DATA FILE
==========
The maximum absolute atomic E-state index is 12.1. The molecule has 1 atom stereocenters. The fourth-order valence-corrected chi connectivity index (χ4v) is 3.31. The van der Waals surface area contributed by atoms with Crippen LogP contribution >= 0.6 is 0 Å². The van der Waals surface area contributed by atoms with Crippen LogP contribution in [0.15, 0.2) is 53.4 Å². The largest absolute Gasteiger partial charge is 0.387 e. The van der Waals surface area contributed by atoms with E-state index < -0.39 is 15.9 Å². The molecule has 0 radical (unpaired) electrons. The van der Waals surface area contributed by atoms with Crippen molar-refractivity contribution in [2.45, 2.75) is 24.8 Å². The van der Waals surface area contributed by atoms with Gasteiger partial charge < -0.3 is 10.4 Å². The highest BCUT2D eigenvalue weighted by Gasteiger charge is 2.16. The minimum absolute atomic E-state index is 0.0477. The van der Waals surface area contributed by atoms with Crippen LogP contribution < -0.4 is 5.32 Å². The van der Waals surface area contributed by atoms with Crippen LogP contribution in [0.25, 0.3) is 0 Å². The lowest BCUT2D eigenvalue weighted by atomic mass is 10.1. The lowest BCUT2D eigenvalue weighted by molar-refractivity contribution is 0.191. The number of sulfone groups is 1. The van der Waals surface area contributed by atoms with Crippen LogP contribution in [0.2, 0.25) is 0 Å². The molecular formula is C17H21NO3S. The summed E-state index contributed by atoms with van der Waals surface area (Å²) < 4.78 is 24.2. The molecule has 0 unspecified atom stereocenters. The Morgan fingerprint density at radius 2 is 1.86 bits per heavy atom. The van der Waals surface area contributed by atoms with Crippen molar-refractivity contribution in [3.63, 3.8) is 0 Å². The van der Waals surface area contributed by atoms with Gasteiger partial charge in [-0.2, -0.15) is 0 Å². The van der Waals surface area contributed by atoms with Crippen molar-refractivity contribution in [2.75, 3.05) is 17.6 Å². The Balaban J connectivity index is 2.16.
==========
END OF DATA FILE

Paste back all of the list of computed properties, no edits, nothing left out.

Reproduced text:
The maximum absolute atomic E-state index is 12.1. The molecule has 1 atom stereocenters. The fourth-order valence-corrected chi connectivity index (χ4v) is 3.31. The van der Waals surface area contributed by atoms with Crippen LogP contribution >= 0.6 is 0 Å². The van der Waals surface area contributed by atoms with Crippen LogP contribution in [0.15, 0.2) is 53.4 Å². The largest absolute Gasteiger partial charge is 0.387 e. The van der Waals surface area contributed by atoms with E-state index < -0.39 is 15.9 Å². The molecule has 0 radical (unpaired) electrons. The van der Waals surface area contributed by atoms with Crippen molar-refractivity contribution in [2.45, 2.75) is 24.8 Å². The van der Waals surface area contributed by atoms with Gasteiger partial charge < -0.3 is 10.4 Å². The highest BCUT2D eigenvalue weighted by Gasteiger charge is 2.16. The minimum absolute atomic E-state index is 0.0477. The van der Waals surface area contributed by atoms with Crippen LogP contribution < -0.4 is 5.32 Å². The van der Waals surface area contributed by atoms with Crippen LogP contribution in [0.25, 0.3) is 0 Å². The lowest BCUT2D eigenvalue weighted by atomic mass is 10.1. The lowest BCUT2D eigenvalue weighted by molar-refractivity contribution is 0.191. The number of sulfone groups is 1. The van der Waals surface area contributed by atoms with Crippen LogP contribution in [0.2, 0.25) is 0 Å². The molecular formula is C17H21NO3S. The summed E-state index contributed by atoms with van der Waals surface area (Å²) < 4.78 is 24.2. The molecule has 0 unspecified atom stereocenters. The Morgan fingerprint density at radius 2 is 1.86 bits per heavy atom. The van der Waals surface area contributed by atoms with Crippen molar-refractivity contribution in [3.63, 3.8) is 0 Å². The van der Waals surface area contributed by atoms with Gasteiger partial charge in [-0.2, -0.15) is 0 Å². The van der Waals surface area contributed by atoms with Crippen molar-refractivity contribution in [2.75, 3.05) is 17.6 Å². The Balaban J connectivity index is 2.16.